Part two of our four part
series on the making of
an album: In the studio
Making a rock 'n' roll album is a bit like running a road-race naked. For one, endurance is a must: the 18 days, 12 to 14 hours a day, take their toll on both body and spirit. Furthermore, one is constantly exposed. Every inch of tape is previewed, reviewed, whistled at and at times, rejected. It is, essentially, a nudie marathon. Of course, in more literal terms, studio time amounts to standing around, mostly clothed, playing and listening to minute musical parts over and over again. Not quite as glamorous as a nudie-marathon, you say? Settle down. It was just a metaphor.
Welcome back to Recording: a four-part series. In the previous segment, I characterized the organizational process of pre-production. Let us now enter the studio.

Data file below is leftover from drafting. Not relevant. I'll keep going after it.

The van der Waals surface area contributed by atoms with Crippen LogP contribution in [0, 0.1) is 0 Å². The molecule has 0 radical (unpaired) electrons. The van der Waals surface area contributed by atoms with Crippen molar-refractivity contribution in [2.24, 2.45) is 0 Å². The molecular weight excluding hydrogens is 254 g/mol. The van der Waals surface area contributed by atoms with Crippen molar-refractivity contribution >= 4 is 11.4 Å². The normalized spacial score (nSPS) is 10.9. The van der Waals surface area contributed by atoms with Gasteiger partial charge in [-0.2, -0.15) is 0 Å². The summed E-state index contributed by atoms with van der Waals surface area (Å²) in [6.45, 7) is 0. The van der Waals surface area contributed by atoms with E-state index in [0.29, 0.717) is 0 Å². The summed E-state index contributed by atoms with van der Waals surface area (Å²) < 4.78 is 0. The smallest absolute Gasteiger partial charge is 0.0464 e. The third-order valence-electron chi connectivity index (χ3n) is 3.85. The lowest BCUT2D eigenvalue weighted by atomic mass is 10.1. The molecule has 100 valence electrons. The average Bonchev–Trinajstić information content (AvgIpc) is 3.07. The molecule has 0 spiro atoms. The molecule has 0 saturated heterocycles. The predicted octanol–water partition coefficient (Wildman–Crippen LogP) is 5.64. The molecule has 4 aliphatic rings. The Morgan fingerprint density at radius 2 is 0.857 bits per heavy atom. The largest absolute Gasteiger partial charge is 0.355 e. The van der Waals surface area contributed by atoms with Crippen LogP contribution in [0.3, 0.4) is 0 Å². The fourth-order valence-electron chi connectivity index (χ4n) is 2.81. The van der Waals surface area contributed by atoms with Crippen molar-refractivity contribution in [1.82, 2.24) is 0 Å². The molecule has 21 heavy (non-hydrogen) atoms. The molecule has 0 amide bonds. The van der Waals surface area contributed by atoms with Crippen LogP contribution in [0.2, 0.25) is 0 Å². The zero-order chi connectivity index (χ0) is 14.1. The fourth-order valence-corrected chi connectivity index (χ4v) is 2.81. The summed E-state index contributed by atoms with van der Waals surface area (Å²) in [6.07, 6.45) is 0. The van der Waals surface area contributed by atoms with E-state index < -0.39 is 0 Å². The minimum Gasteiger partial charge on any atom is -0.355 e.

The first notes I played with the tape rolling at Fort Apache Studios were not good ones. I plucked at my bass as it I'd never seen it before. My hand had fallen asleep.
"Okay...well. Everyone should relax. It's sounding tense. Not very good a-tall," our producer and engineer Matthew Ellard informed us in his British accent. This was an understatement. He pointed to the Christmas lights that hung up on the wall. Some had been wound into the shape of a heart and blinked rhythmically on and off, much like my motor-skill coordination seemed to. We dimmed the lights some. Okay, relax.